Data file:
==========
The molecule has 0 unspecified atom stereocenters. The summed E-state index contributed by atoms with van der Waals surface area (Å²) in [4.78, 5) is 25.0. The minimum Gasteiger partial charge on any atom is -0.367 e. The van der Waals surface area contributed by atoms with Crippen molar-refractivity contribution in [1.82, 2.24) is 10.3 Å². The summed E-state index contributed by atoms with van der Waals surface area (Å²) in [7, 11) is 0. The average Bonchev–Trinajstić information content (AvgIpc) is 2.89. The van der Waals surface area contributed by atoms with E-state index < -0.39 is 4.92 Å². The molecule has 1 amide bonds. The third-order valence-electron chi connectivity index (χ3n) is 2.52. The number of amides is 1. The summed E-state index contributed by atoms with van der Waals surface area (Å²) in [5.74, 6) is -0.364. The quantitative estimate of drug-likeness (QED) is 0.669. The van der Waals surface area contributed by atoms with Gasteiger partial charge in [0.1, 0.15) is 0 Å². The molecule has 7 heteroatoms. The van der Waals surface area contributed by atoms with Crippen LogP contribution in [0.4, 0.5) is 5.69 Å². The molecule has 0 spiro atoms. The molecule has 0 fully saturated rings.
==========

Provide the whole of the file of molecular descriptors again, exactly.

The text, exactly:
The molecule has 0 unspecified atom stereocenters. The summed E-state index contributed by atoms with van der Waals surface area (Å²) in [4.78, 5) is 25.0. The minimum Gasteiger partial charge on any atom is -0.367 e. The van der Waals surface area contributed by atoms with Crippen molar-refractivity contribution in [1.82, 2.24) is 10.3 Å². The summed E-state index contributed by atoms with van der Waals surface area (Å²) in [7, 11) is 0. The average Bonchev–Trinajstić information content (AvgIpc) is 2.89. The van der Waals surface area contributed by atoms with E-state index < -0.39 is 4.92 Å². The molecule has 1 amide bonds. The third-order valence-electron chi connectivity index (χ3n) is 2.52. The number of amides is 1. The summed E-state index contributed by atoms with van der Waals surface area (Å²) in [5.74, 6) is -0.364. The quantitative estimate of drug-likeness (QED) is 0.669. The van der Waals surface area contributed by atoms with Gasteiger partial charge in [0.1, 0.15) is 0 Å². The molecule has 7 heteroatoms. The van der Waals surface area contributed by atoms with Crippen LogP contribution in [0.4, 0.5) is 5.69 Å². The molecule has 0 spiro atoms. The molecule has 0 fully saturated rings.